World AIDS Day 2012
Our yearly commemoration of AIDS Day includes our award-winning film series "Faces of AIDS," as well as resources and a round-up of first-rate editorial features on the state of the epidemic - plus, new for 2012, "Portraits of Hope" - an interactive exhibit of creative individuals who have been touched by the disease.
Sex education is where many young adults separate fact from fiction. When it comes to HIV, many believe the disease is no big deal, even though the stigma endures.
For those Americans who want to serve their country in the military, having HIV is a dealbreaker, as military policy says soldiers must be able to withstand adverse situations and potential combat scenarios. But what about active service members?
In developing countries across the world, Depo Provera is administered as a birth control method that women can control. But it may lower immune function, leaving them susceptible to HIV infection.
Although many people can now live long, healthy lives with HIV, the stigma remains, keeping people from getting tested and fomenting violence and discrimination. Groups like The Stigma Project work to neutralize this stigma.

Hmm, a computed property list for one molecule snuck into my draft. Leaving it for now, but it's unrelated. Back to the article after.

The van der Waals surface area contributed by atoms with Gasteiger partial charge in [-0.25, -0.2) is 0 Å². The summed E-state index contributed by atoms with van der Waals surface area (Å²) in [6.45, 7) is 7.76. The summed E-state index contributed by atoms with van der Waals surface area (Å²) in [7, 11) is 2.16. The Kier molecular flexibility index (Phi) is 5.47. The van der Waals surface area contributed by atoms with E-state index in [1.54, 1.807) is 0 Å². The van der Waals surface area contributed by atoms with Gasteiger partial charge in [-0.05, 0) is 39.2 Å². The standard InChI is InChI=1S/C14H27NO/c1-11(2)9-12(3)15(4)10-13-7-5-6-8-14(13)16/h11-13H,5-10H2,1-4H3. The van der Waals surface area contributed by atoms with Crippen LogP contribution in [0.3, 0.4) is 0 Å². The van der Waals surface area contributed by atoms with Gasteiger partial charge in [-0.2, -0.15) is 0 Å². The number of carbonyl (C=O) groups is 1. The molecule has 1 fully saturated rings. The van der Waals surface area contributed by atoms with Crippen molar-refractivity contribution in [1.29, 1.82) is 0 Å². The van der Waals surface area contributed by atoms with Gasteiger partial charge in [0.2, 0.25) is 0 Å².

An HIV vaccine to inoculate high-risk populations against the virus is three decades in the making, and progress continues to be slow. An upcoming trial of a Novartis product is planned for 2015, but even if successful, won’t be widely available til 2021.
In addition to health fairs, HIV testing and art exhibits, Boston will light the Prudential Center red for World AIDS Day.
New York City will commemorate World AIDS Day with events from candlelight vigils, health fairs and HIV testing events to a special exhibition at the Leslie-Lohman Museum.
EDGE takes a look back at the year in HIV, from the FDA approval of Stribild and Truvada, to the promise of a cure with the Berlin patient, to the president’s repeal of the HIV travel ban and the 19th Annual International AIDS Conference.
Northern California’s Bay Area will host a variety of World AIDS Day events on Dec. 1 to raise awareness of the still-prevalent global pandemic.
While HIV/AIDS may be a manageable disease for first-world countries, in Africa, the global epidemic rages, with little resources to treat the infected. And alarming numbers of new infections continue in the Caribbean, Southeast Asia and Central America.